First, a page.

Under Article III of the Constitution, federal courts may only adjudicate live controversies. See Alvarez v. Smith, 558 U.S. 87, 92 (2009). AA case or controversy must remain alive throughout the litigation, including on appellate review.'' See Navani v. Shahani, 496 F.3d 1121, 1127 (10th Cir. 2007). Furthermore, like standing, mootness is a threshold inquiry, Green v. Haskell County Board of Com'rs, 568 F.3d 784, 794 (10th Cir. 2009), and a ''court must determine whether a case is moot before proceeding to the merits, '' Citizens for Responsible Gov't State Political Action Comm. v. Davidson, 236 F.3d 1174, 1182 (10th Cir. 2000).

''If during the pendency of the case, circumstances change such that the [applicant's] legally cognizable interest in a case is extinguished, the case is moot, and dismissal may be required.'' Kan. Judicial Review v. Stout, 562 F.3d 1240, 1245 (10th Cir. 2009); see also Church of Scientology v. United States, 506 U.S. 9, 12 (1992) (A case is moot and an appeal must be dismissed when an event occurs during the pendency of the action that ''makes it impossible for the court to grant any effectual relief whatever to a prevailing party.'' (internal quotation marks omitted)) ''It has long been settled that a federal court has no authority to give opinions upon moot questions or abstract propositions, or to declare principles or rules of law which cannot affect the matter in issue in the case before it.'' Church of Scientology, 506 U.S. at 12 (internal quotation marks omitted).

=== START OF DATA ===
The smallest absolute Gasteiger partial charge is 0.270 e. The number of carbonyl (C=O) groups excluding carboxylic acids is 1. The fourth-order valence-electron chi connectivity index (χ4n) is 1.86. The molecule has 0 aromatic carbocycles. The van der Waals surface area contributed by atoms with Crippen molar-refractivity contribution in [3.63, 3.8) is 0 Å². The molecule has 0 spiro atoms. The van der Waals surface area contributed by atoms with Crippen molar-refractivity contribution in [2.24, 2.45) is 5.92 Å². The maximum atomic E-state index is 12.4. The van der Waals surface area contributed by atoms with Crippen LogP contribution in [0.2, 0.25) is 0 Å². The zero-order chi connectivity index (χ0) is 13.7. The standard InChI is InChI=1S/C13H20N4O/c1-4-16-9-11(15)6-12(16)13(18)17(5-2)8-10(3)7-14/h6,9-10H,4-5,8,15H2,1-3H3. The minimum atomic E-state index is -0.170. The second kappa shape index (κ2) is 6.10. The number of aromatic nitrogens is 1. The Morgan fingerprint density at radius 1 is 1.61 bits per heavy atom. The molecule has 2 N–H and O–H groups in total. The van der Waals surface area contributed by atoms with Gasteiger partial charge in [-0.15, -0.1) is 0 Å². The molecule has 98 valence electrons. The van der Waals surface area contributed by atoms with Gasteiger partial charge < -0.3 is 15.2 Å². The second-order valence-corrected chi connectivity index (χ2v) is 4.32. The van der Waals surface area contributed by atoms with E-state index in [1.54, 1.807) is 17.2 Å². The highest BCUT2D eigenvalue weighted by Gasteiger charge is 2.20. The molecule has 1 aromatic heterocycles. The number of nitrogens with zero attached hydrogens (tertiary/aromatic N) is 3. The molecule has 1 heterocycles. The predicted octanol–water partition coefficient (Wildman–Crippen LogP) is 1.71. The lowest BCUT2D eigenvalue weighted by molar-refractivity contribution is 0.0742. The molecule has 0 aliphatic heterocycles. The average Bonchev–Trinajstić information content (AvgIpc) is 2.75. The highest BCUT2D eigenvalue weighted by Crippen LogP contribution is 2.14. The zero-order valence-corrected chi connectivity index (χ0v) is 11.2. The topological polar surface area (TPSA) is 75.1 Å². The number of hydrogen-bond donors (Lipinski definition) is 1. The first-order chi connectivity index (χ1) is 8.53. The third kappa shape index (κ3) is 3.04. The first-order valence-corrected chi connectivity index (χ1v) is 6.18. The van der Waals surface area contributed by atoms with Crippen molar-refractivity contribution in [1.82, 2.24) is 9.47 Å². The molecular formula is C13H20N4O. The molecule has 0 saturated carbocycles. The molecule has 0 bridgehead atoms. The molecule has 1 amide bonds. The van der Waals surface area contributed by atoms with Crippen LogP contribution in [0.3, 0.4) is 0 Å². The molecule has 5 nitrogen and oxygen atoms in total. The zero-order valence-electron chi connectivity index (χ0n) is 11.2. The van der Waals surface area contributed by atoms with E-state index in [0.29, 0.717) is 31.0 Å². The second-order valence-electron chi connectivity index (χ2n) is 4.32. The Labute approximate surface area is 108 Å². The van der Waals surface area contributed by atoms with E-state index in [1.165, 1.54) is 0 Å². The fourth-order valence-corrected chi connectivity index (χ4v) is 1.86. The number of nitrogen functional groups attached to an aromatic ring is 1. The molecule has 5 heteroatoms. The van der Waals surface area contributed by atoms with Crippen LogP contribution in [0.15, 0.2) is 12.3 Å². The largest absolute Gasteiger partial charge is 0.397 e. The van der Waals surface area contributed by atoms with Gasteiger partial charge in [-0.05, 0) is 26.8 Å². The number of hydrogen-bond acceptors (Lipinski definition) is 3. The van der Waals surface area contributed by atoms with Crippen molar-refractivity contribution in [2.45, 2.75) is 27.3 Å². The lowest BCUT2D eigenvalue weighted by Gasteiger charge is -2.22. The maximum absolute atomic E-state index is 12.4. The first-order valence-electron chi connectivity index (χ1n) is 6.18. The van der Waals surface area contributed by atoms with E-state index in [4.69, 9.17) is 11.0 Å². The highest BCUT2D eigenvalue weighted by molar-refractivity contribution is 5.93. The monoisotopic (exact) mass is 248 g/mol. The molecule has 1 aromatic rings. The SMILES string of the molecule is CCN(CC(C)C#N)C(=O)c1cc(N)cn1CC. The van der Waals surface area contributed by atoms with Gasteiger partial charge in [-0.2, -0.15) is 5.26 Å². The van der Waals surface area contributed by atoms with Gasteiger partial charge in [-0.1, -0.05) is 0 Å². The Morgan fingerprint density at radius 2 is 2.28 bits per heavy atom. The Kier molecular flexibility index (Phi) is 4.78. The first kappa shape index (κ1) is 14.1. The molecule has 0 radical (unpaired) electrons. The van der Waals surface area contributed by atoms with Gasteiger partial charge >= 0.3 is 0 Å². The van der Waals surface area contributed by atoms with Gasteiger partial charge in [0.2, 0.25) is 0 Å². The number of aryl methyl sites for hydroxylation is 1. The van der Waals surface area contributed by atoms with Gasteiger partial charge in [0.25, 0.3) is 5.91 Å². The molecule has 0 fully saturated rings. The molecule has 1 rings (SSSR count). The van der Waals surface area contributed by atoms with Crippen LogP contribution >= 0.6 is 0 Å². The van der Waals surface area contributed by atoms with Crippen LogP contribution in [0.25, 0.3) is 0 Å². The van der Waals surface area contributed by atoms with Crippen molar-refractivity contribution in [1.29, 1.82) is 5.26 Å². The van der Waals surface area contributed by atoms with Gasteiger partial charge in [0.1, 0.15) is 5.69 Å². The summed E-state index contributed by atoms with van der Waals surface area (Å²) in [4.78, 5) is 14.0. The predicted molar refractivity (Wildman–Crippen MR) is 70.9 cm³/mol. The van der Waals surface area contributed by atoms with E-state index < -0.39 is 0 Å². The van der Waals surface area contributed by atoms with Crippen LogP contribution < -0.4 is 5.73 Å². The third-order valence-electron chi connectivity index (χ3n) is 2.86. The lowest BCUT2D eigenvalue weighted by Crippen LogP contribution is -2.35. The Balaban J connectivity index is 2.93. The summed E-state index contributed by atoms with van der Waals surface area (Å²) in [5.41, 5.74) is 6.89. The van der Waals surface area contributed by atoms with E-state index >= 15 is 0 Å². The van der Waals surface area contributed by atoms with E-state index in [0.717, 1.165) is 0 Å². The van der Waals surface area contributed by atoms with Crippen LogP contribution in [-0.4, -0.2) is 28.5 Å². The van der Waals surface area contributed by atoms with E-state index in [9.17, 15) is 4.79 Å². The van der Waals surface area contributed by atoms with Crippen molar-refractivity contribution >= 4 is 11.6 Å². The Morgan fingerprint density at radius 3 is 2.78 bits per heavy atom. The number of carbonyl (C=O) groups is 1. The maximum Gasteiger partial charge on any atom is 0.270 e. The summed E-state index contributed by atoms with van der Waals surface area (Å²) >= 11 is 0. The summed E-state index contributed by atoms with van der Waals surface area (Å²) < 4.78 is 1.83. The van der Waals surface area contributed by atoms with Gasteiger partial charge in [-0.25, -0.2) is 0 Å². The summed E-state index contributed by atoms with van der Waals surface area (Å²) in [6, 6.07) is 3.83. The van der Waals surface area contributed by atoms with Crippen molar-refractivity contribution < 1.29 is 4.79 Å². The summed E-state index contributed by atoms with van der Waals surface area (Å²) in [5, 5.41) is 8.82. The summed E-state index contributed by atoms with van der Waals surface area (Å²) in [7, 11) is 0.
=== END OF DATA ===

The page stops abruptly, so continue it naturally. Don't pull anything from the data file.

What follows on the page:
Respondents assert that Applicant was arrested August 27, 2014, and detained at the Jefferson County Jail on new criminal charges and a no-bond parole hold. ECF No. 10 at 2. Applicant does not counter Respondents assertion. Respondents further assert that on October 22, 2015, the new criminal charges were dismissed, and subsequently on October 23, 2015, Applicant was released from jail. Id.